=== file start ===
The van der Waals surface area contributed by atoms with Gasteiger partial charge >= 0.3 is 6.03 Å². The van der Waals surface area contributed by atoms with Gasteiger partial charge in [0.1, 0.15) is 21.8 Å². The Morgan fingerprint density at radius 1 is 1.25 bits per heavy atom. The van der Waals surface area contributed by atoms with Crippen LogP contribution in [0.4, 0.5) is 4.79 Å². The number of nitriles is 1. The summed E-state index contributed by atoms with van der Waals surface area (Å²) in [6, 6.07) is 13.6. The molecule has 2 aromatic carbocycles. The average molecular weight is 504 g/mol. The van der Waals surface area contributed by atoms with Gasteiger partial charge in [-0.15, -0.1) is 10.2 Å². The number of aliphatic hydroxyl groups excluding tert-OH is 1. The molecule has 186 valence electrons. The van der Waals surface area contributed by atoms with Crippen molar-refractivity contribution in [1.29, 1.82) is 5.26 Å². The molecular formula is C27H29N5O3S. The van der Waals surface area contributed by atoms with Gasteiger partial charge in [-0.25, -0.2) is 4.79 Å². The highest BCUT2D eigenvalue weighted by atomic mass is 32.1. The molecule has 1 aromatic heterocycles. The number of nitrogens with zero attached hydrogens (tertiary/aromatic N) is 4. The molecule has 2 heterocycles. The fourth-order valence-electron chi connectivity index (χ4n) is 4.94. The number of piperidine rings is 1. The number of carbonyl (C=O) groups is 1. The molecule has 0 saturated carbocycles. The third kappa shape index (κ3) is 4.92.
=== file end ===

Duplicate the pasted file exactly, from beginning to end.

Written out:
The van der Waals surface area contributed by atoms with Gasteiger partial charge >= 0.3 is 6.03 Å². The van der Waals surface area contributed by atoms with Gasteiger partial charge in [0.1, 0.15) is 21.8 Å². The Morgan fingerprint density at radius 1 is 1.25 bits per heavy atom. The van der Waals surface area contributed by atoms with Crippen LogP contribution in [0.4, 0.5) is 4.79 Å². The number of nitriles is 1. The summed E-state index contributed by atoms with van der Waals surface area (Å²) in [6, 6.07) is 13.6. The molecule has 2 aromatic carbocycles. The average molecular weight is 504 g/mol. The van der Waals surface area contributed by atoms with Gasteiger partial charge in [-0.15, -0.1) is 10.2 Å². The number of aliphatic hydroxyl groups excluding tert-OH is 1. The molecule has 186 valence electrons. The van der Waals surface area contributed by atoms with Crippen molar-refractivity contribution in [1.29, 1.82) is 5.26 Å². The molecular formula is C27H29N5O3S. The van der Waals surface area contributed by atoms with Gasteiger partial charge in [-0.25, -0.2) is 4.79 Å². The highest BCUT2D eigenvalue weighted by atomic mass is 32.1. The molecule has 1 aromatic heterocycles. The number of nitrogens with zero attached hydrogens (tertiary/aromatic N) is 4. The molecule has 2 heterocycles. The fourth-order valence-electron chi connectivity index (χ4n) is 4.94. The number of piperidine rings is 1. The number of carbonyl (C=O) groups is 1. The molecule has 0 saturated carbocycles. The third kappa shape index (κ3) is 4.92.